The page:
Acts III and IV are the most complicated due to different reasons.  Act III is the one that suffers the most, and here's why.  Throughout the years, different companies have strongly relayed on original 1877 music that had been discarded by Petipa in 1895 to embellish the act. From Peter Martin's adorable jester and his tree mini-jesters to the "Dance of the Corps de Ballet and the Dwarves", to McKenzie's hypnotic dance for Purple Rothbart to the "Danse Russe" to even using the coda of the 1877 Pas de Six  for the Odile/Siegfried pdd-(in the Nureyev/Fonteyn version)-, or even substituting the Drigo addition of "L'Espiegle" for Odile with one of  the 1877 Pas de Six variations, as with the version of La Scala.  The "revealing of Odile" section is also much shorter in the 1895 version, and the National dances omit many repetitions from 1877.  In short...the Petipa/Drigo ballroom act is way less elaborated, musically, than the original 1877.  The six princesses dance their waltz-(unlike the 77 version in which the tune is three times interrupted by fanfarres and then re started)- the national dances do their thing and right before you realized you have the Odile/Siegfried PDD-(of course...no black swan here whatsoever).  So here's the thing.  Due to the shorter, quicker nature of the ballroom act, it is quite a necessity to really have a strong technician who can do those 32 fouettes.  Otherwise the whole thing goes quite grey.  The sets and costumes are not as opulent as, let's say, McKenzie's , although less bare than Martins'.  The act doesn't really make the fouettes section the focal point.  There's no stopping for applauses as with the Bolshoi and Mariinsky.  The revealing of Odile is also not as spectacular as McKenzie's.  They duo just run away after a few laughs.  The Queen Mother doesn't fain either.  Curtain is down very quickly.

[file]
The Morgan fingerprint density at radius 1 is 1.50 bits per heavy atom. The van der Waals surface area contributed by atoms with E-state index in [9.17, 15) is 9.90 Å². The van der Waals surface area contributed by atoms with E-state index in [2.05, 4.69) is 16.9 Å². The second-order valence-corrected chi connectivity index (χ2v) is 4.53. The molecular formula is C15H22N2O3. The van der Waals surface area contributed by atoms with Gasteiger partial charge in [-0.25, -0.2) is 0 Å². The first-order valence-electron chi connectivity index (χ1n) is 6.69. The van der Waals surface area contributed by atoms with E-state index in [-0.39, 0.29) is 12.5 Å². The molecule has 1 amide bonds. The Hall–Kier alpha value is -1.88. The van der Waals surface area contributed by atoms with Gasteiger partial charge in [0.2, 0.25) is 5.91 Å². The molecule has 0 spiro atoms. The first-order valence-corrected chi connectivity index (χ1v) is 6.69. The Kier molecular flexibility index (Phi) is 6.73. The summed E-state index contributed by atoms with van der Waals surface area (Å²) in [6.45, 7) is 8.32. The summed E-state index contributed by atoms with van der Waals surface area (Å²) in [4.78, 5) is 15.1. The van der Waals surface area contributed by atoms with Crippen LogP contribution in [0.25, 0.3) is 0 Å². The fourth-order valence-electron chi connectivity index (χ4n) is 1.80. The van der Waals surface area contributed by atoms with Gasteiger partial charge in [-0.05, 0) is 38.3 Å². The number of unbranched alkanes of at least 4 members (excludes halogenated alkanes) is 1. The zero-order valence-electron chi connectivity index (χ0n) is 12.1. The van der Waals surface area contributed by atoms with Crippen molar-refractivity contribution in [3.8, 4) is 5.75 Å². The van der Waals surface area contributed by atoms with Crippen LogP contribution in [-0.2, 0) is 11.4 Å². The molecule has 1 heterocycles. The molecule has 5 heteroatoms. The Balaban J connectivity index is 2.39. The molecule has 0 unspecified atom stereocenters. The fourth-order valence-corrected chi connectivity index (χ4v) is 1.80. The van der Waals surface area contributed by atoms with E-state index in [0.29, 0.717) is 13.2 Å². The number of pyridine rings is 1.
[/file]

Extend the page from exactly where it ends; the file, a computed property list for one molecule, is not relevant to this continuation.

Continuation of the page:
To be continued.

 

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1 hour ago, cubanmiamiboy said:

The act doesn't really make the fouettes section the focal point.  There's no stopping for applauses as with the Bolshoi and Mariinsky.  The revealing of Odile is also not as spectacular as McKenzie's.  They duo just run away after a few laughs.  The Queen Mother doesn't fain either.  Curtain is down very quickly.

 

That part sounds very Balanchine, actually - the de-emphasis on posing, 'tricks' and milking the applause.
Btw, a very nice commentary, Cubanmiamiboy - thanks for taking the time.